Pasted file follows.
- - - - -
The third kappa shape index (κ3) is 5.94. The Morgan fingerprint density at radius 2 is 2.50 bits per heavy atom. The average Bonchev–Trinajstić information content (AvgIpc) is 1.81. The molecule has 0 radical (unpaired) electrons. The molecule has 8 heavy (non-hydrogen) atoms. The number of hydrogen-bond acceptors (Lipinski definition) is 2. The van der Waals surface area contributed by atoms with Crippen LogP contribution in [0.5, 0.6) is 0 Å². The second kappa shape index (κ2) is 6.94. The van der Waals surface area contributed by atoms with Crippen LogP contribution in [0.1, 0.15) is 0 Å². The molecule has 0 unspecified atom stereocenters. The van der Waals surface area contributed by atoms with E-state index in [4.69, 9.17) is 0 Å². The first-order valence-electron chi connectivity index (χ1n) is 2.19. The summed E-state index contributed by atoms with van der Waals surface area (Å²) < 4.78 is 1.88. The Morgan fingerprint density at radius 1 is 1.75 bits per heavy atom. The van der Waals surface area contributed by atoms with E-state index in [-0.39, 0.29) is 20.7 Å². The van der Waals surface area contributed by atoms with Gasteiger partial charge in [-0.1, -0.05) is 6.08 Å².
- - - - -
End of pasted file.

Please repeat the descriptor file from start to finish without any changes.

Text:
The third kappa shape index (κ3) is 5.94. The Morgan fingerprint density at radius 2 is 2.50 bits per heavy atom. The average Bonchev–Trinajstić information content (AvgIpc) is 1.81. The molecule has 0 radical (unpaired) electrons. The molecule has 8 heavy (non-hydrogen) atoms. The number of hydrogen-bond acceptors (Lipinski definition) is 2. The van der Waals surface area contributed by atoms with Crippen LogP contribution in [0.5, 0.6) is 0 Å². The second kappa shape index (κ2) is 6.94. The van der Waals surface area contributed by atoms with Crippen LogP contribution in [0.1, 0.15) is 0 Å². The molecule has 0 unspecified atom stereocenters. The van der Waals surface area contributed by atoms with E-state index in [4.69, 9.17) is 0 Å². The first-order valence-electron chi connectivity index (χ1n) is 2.19. The summed E-state index contributed by atoms with van der Waals surface area (Å²) < 4.78 is 1.88. The Morgan fingerprint density at radius 1 is 1.75 bits per heavy atom. The van der Waals surface area contributed by atoms with E-state index in [-0.39, 0.29) is 20.7 Å². The van der Waals surface area contributed by atoms with Gasteiger partial charge in [-0.1, -0.05) is 6.08 Å².